One of our readers Mandi wrote an excellent article on Suite101 about her inner battle to coupon or not. She wanted to share it with us:
Coupons are a trend that is picking up speed in our society, with today’s economy. With National Coupon Month at a close, I find it an opportune time to discuss the dollars and sense of coupon clipping. There is a lot of hype on whether or not it is cost effective to clip coupons; so, what better way than to put coupon clipping to the test.
I found myself sitting in a coupon clipping seminar this month and thought, “why not?” So, I put my scissors to work during the last half of September. I have often clipped a coupon here and there for items that I thought I might use, only to find that by the time I remembered they were in my purse, they were expired. I sat in awe as I listened to a stay-at-home mother explain how she purchases around $1000.00 worth of groceries a month for no more than $200.00.
I tapped myself into a couple of local coupon blogs that did most of the work for me and I found it a little easier than I had anticipated. There are a plethora of websites and blogs out there that will give you a list of all the weekly ads and the best deals for the week, for just about every grocery store out there. Not only do they tell you about all the deals, they even direct you straight to the coupons you will need. Talk about taking the work out of it for someone on a time crunch.
I pretty much stuck to one store, simply because it is close to my house and I like to shop there. I was already subscribed to the local Sunday paper, so that part was easy; and, many newspapers will have specials for subscribing to multiple Sunday papers. I didn’t find myself organizing my coupons as well as I would have liked, but I did use a little plastic envelope with dividers that worked pretty well. All-in-all, with clipping, printing, sorting, and a little extra time in the store, I spent around three to four extra hours a week preparing for the deals.
So, how does three to four extra hours a week compute to spectacular savings? Well, I have been carrying around a little notebook with me, keeping track of grocery lists, the best deals, the coupons, and the receipts. I took a little time to add it up today and found that I purchased $924.33 worth of groceries for $376.43. Fifty-nine percent is pretty spectacular savings, especially considering I shopped fairly conservatively and was feeding a family of five for about $700.00 to $800.00 a month for the last several years. The extra money spent went to stocking up. That is right, I actually stocked up! I am not talking about a little stocking up either. My freezer is full, my pantry is full, and my cellar shelves are on their way.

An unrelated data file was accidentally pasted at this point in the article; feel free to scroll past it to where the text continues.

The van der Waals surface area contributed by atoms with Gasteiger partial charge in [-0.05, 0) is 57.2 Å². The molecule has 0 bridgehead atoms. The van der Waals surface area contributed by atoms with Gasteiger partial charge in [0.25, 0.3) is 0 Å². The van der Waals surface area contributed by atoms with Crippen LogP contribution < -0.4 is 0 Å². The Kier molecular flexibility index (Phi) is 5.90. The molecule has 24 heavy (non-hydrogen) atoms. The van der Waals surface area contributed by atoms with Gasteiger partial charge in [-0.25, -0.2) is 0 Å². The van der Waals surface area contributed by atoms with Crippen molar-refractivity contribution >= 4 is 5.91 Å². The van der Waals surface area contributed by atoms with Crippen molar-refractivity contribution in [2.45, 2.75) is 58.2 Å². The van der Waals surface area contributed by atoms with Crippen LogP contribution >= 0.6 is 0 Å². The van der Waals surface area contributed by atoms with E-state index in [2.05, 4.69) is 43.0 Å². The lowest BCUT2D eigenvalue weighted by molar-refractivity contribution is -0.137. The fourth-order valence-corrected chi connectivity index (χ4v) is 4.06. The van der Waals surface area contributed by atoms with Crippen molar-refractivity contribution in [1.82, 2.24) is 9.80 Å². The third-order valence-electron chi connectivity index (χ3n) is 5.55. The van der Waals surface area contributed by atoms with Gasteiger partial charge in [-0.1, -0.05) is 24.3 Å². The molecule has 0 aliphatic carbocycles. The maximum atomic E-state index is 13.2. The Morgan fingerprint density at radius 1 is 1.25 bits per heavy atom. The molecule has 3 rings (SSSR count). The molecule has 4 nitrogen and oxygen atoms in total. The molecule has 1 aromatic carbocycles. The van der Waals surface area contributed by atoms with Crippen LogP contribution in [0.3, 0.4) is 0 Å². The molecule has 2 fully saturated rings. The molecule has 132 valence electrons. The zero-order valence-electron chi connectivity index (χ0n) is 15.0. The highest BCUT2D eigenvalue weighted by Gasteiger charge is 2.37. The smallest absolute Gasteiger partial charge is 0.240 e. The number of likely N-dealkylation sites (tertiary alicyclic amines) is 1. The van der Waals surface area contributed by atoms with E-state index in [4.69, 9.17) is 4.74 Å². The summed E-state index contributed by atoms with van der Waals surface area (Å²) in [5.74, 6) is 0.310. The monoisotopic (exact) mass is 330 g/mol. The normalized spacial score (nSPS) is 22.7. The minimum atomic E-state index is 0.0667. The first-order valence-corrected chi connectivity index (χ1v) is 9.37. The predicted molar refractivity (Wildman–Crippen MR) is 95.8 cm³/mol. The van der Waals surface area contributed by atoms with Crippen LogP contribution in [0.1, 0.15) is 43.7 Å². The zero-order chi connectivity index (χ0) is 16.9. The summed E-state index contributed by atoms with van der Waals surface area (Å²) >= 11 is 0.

Now I have to get to the good stuff. ‘Coupons are just for foods and products you would otherwise never buy,’ you say? Well, I like to feed my family healthy food. I buy organic milk, eggs, yogurt, bread, cereal, fruit, vegetables, and more. Yea, I know, ‘organic isn’t necessarily organic.’ Here’s the thing, there are a number of ingredients that I like to avoid, including growth hormones, antibiotics, MSG, high fructose corn syrup, and partially hydrogenated oils. When I buy organic, I know those are not in the ingredients (I don’t like to spend a lot of time reading ingredients). Well, for some of the organic items that I purchase on a regular basis, I ‘paid someone for their time,’ and purchased them online for pennies on the dollar. The coupons arrived fast, too.
Doing the math on my savings, I calculate that even with me being completely new at this and figuring things out as I went, I spent right around seven hours over a two week period and saved $547.90. That is $78.27 per hour for clipping coupons. That seems like a pretty good income (or savings) for doing a job with kids in tow the entire time. I did figure out that it does save on time to go to the store when it is less crowded and the cashiers are a bit more patient. I am also cutting down on my time as I get the hang of bargain hunting and develop methods for my clipping and organizing.
Let’s admit it, the coupon industry is a big one. According to the Promotion Marketing Association, consumers redeemed nearly 3.2 billion coupons in 2009, saving nearly 3.5 billion dollars. That is over a dollar per coupon. In addition, coupon redemption increased by 7.9% in the first half of 2010, and consumers saved almost 2 billion dollars in that time. The coupon industry is a growing trend and manufacturers are catching on. Coupon distribution increased by 11.4% in the first half of 2010, as well. Internet coupon usage has grown by a whopping 79% from last year, but only represents 1.2% of coupon distribution. Finally, the projected redemption value of online coupons in the United States in 2010 is 12.7 billion dollars.(Coupon Facts 2010)
Who says clipping coupons doesn’t pay? My $78.27 per hour says it does. I definitely say, “Money Maker!” What could you do with an extra $547.90 in a time of decreased budgets and tightened belts?